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### Relation between the fundamental matrix and image homographies

There also exists an important relationship between the homographies and the fundamental matrices . Let be a point in image . Then is the corresponding point for the plane in image . Therefore, is located on the corresponding epipolar line; and, (C27)

should be verified. Moreover, equation (3.27) holds for every image point . Since the fundamental matrix maps points to corresponding epipolar lines, and equation (3.27) is equivalent to . Comparing this equation with , and using that these equations must hold for all image points and lying on corresponding epipolar lines, it follows that: (C28)

Let be a line in image and let be the plane obtained by back-projecting into space. If is the image of a point of this plane projected in image , then the corresponding point in image must be located on the corresponding epipolar line (i.e. ). Since this point is also located on the line it can be uniquely determined as the intersection of both (if these lines are not coinciding): . Therefore, the homography is given by . Note that, since the image of the plane is a line in image , this homography is not of full rank. An obvious choice to avoid coincidence of with the epipolar lines, is since this line does certainly not contain the epipole (i.e. ). Consequently, (C29)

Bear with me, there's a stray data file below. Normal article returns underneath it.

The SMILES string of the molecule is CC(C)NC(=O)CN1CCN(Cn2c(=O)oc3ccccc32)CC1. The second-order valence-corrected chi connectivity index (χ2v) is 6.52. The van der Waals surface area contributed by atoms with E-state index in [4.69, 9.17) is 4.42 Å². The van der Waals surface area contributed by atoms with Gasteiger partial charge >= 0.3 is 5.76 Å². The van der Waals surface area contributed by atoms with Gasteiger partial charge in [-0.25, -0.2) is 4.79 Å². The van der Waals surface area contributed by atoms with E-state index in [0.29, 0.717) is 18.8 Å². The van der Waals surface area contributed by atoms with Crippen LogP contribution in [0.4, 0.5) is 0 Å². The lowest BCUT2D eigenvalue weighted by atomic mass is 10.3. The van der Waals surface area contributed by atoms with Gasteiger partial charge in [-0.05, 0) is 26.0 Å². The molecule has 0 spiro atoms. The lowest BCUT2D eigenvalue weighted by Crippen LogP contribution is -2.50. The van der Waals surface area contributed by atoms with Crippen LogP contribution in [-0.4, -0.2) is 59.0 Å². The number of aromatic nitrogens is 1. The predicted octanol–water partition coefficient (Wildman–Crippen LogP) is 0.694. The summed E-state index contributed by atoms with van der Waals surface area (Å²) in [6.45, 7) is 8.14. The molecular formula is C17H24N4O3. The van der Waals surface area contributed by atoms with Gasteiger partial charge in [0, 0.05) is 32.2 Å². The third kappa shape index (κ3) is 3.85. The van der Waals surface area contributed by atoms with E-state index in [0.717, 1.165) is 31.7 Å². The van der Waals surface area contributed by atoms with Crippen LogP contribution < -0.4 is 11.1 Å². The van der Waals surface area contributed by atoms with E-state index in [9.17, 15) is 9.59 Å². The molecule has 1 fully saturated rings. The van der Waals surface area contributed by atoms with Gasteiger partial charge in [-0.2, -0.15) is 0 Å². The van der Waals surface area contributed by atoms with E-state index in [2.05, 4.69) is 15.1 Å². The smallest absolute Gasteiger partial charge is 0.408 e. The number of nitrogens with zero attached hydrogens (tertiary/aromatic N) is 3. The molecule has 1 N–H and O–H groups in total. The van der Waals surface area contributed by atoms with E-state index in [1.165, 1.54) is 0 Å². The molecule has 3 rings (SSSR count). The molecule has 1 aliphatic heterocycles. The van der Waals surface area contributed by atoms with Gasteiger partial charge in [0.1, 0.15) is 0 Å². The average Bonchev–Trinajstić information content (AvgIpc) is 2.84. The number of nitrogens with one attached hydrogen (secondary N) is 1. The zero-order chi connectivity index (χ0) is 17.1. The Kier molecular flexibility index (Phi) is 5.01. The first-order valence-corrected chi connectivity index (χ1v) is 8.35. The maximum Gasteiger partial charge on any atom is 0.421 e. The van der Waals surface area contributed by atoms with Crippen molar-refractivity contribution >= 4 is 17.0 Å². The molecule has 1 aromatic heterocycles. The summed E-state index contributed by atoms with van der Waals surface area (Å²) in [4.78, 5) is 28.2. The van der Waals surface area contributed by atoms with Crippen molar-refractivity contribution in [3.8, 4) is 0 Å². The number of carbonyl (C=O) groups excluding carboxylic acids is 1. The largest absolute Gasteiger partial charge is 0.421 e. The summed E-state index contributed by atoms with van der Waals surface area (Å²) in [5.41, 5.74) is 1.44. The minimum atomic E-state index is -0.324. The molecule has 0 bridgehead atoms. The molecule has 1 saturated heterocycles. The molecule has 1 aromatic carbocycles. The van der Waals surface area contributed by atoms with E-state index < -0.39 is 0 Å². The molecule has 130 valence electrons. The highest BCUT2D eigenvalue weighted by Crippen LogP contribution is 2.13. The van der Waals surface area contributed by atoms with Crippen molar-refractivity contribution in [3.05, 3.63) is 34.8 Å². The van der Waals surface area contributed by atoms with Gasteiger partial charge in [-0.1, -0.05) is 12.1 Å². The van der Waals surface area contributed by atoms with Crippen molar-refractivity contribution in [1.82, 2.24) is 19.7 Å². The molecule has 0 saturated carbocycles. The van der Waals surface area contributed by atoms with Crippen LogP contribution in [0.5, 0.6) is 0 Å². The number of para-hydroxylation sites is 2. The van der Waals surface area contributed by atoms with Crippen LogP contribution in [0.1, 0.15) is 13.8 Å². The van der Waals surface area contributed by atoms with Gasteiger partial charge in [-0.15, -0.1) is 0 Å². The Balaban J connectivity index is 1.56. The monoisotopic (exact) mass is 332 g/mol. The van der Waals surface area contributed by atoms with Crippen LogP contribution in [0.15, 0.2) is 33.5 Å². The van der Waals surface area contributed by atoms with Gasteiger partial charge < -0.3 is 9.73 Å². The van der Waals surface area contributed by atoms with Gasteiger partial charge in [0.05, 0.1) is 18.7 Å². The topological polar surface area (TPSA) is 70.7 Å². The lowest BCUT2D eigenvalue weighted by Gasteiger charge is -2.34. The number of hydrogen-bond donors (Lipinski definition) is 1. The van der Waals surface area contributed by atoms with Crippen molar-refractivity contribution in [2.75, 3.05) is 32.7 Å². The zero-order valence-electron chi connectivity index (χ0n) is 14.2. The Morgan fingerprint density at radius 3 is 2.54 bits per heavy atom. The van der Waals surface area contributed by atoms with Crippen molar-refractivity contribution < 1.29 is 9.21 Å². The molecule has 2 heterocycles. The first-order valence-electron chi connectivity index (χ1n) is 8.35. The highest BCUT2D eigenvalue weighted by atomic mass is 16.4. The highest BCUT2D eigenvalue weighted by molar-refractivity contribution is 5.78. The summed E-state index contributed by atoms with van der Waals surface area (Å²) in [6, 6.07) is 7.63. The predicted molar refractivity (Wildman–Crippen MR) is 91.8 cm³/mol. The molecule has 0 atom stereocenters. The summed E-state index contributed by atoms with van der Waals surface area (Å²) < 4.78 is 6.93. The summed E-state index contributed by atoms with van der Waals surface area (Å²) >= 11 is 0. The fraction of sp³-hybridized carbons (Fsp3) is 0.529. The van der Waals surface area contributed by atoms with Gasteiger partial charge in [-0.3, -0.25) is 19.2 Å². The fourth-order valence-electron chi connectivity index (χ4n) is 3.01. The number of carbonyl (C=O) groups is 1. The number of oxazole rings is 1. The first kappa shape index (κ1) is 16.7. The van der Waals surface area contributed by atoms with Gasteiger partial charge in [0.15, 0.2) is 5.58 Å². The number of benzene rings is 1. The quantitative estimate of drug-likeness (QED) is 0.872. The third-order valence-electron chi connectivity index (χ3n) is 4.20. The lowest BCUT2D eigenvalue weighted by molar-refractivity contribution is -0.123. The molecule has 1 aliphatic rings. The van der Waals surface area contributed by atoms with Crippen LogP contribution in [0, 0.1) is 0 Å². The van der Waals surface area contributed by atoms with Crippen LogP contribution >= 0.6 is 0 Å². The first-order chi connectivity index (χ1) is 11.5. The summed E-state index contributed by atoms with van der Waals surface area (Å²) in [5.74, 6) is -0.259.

corresponds to the homography of a plane. By combining this result with equations (3.16) and (3.17) one can conclude that it is always possible to write the projection matrices for two views as (C30)

Note that this is an important result, since it means that a projective camera setup can be obtained from the fundamental matrix which can be computed from 7 or more matches between two views. Note also that this equation has 4 degrees of freedom (i.e. the 3 coefficients of and the arbitrary relative scale between and ). Therefore, this equation can only be used to instantiate a new frame (i.e. an arbitrary projective representation of the scene) and not to obtain the projection matrices for all the views of a sequence (i.e. compute ). How this can be done is explained in Section 5.2.    Next: Three view geometry Up: Two view geometry Previous: Two view geometry   Contents
Marc Pollefeys 2002-11-22